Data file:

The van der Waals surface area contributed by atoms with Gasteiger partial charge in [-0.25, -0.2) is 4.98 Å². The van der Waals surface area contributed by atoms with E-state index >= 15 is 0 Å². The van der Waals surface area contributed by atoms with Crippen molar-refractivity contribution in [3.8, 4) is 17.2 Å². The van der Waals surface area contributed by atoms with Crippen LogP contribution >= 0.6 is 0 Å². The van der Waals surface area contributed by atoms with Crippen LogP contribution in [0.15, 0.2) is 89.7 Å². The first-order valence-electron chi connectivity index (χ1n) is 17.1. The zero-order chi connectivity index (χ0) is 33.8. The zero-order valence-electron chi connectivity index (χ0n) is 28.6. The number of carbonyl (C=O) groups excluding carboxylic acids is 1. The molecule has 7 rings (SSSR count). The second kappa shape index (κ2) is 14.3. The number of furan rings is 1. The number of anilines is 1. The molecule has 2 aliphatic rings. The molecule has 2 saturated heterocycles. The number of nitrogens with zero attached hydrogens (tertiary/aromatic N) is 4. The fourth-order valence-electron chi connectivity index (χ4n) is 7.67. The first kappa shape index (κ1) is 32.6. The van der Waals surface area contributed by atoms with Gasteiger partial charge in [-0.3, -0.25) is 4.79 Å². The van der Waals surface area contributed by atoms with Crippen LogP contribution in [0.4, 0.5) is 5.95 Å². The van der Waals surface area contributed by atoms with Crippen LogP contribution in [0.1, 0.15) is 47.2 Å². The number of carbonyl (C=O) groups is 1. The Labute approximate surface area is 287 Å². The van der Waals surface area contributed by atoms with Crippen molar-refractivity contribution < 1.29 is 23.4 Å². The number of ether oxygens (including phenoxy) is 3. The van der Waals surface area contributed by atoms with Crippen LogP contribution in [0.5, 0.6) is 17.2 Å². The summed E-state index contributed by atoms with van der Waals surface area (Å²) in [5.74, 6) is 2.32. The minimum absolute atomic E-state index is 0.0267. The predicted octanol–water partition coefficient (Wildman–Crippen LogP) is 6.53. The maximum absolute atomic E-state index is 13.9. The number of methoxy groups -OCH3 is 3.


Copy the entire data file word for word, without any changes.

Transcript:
The van der Waals surface area contributed by atoms with Gasteiger partial charge in [-0.25, -0.2) is 4.98 Å². The van der Waals surface area contributed by atoms with E-state index >= 15 is 0 Å². The van der Waals surface area contributed by atoms with Crippen molar-refractivity contribution in [3.8, 4) is 17.2 Å². The van der Waals surface area contributed by atoms with Crippen LogP contribution >= 0.6 is 0 Å². The van der Waals surface area contributed by atoms with Crippen LogP contribution in [0.15, 0.2) is 89.7 Å². The first-order valence-electron chi connectivity index (χ1n) is 17.1. The zero-order chi connectivity index (χ0) is 33.8. The zero-order valence-electron chi connectivity index (χ0n) is 28.6. The number of carbonyl (C=O) groups excluding carboxylic acids is 1. The molecule has 7 rings (SSSR count). The second kappa shape index (κ2) is 14.3. The number of furan rings is 1. The number of anilines is 1. The molecule has 2 aliphatic rings. The molecule has 2 saturated heterocycles. The number of nitrogens with zero attached hydrogens (tertiary/aromatic N) is 4. The fourth-order valence-electron chi connectivity index (χ4n) is 7.67. The first kappa shape index (κ1) is 32.6. The van der Waals surface area contributed by atoms with Gasteiger partial charge in [-0.3, -0.25) is 4.79 Å². The van der Waals surface area contributed by atoms with Crippen LogP contribution in [0.4, 0.5) is 5.95 Å². The van der Waals surface area contributed by atoms with Crippen LogP contribution in [0.1, 0.15) is 47.2 Å². The number of carbonyl (C=O) groups is 1. The Labute approximate surface area is 287 Å². The van der Waals surface area contributed by atoms with Crippen molar-refractivity contribution < 1.29 is 23.4 Å². The number of ether oxygens (including phenoxy) is 3. The van der Waals surface area contributed by atoms with Crippen LogP contribution in [0.5, 0.6) is 17.2 Å². The summed E-state index contributed by atoms with van der Waals surface area (Å²) in [5.74, 6) is 2.32. The minimum absolute atomic E-state index is 0.0267. The predicted octanol–water partition coefficient (Wildman–Crippen LogP) is 6.53. The maximum absolute atomic E-state index is 13.9. The number of methoxy groups -OCH3 is 3.